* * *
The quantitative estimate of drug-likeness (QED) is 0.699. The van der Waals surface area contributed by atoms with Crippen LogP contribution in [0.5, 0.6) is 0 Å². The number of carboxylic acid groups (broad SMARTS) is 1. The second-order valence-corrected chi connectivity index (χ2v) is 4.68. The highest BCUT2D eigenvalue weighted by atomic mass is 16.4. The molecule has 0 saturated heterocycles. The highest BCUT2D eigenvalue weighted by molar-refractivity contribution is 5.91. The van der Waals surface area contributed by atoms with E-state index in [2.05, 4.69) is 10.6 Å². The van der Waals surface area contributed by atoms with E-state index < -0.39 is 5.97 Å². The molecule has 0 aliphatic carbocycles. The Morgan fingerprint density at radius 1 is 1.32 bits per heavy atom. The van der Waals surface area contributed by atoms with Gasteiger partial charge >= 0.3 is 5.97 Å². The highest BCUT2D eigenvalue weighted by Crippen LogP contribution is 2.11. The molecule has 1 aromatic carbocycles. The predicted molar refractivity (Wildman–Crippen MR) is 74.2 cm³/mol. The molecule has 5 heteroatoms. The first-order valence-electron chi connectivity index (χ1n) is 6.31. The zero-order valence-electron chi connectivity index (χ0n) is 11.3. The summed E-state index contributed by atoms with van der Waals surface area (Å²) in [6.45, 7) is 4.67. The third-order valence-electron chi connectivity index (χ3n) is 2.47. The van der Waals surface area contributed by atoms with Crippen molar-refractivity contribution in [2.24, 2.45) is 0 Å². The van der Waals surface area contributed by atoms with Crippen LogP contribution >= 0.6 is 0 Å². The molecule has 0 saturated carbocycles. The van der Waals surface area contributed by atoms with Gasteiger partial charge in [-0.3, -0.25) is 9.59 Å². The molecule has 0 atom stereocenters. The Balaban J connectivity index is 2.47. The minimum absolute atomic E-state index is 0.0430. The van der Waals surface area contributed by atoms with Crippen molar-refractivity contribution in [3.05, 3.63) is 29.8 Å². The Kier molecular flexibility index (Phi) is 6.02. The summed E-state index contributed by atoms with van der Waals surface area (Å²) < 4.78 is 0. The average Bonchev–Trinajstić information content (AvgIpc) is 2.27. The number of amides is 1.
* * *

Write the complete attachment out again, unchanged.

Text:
The quantitative estimate of drug-likeness (QED) is 0.699. The van der Waals surface area contributed by atoms with Crippen LogP contribution in [0.5, 0.6) is 0 Å². The number of carboxylic acid groups (broad SMARTS) is 1. The second-order valence-corrected chi connectivity index (χ2v) is 4.68. The highest BCUT2D eigenvalue weighted by atomic mass is 16.4. The molecule has 0 saturated heterocycles. The highest BCUT2D eigenvalue weighted by molar-refractivity contribution is 5.91. The van der Waals surface area contributed by atoms with E-state index in [2.05, 4.69) is 10.6 Å². The van der Waals surface area contributed by atoms with E-state index < -0.39 is 5.97 Å². The molecule has 0 aliphatic carbocycles. The Morgan fingerprint density at radius 1 is 1.32 bits per heavy atom. The van der Waals surface area contributed by atoms with Gasteiger partial charge >= 0.3 is 5.97 Å². The highest BCUT2D eigenvalue weighted by Crippen LogP contribution is 2.11. The molecule has 1 aromatic carbocycles. The predicted molar refractivity (Wildman–Crippen MR) is 74.2 cm³/mol. The molecule has 5 heteroatoms. The first-order valence-electron chi connectivity index (χ1n) is 6.31. The zero-order valence-electron chi connectivity index (χ0n) is 11.3. The summed E-state index contributed by atoms with van der Waals surface area (Å²) in [6.45, 7) is 4.67. The third-order valence-electron chi connectivity index (χ3n) is 2.47. The van der Waals surface area contributed by atoms with Crippen molar-refractivity contribution in [2.24, 2.45) is 0 Å². The van der Waals surface area contributed by atoms with Crippen LogP contribution >= 0.6 is 0 Å². The molecule has 0 saturated carbocycles. The van der Waals surface area contributed by atoms with Gasteiger partial charge in [-0.3, -0.25) is 9.59 Å². The molecule has 0 atom stereocenters. The Balaban J connectivity index is 2.47. The minimum absolute atomic E-state index is 0.0430. The van der Waals surface area contributed by atoms with Crippen molar-refractivity contribution in [3.05, 3.63) is 29.8 Å². The Kier molecular flexibility index (Phi) is 6.02. The summed E-state index contributed by atoms with van der Waals surface area (Å²) < 4.78 is 0. The average Bonchev–Trinajstić information content (AvgIpc) is 2.27. The number of amides is 1.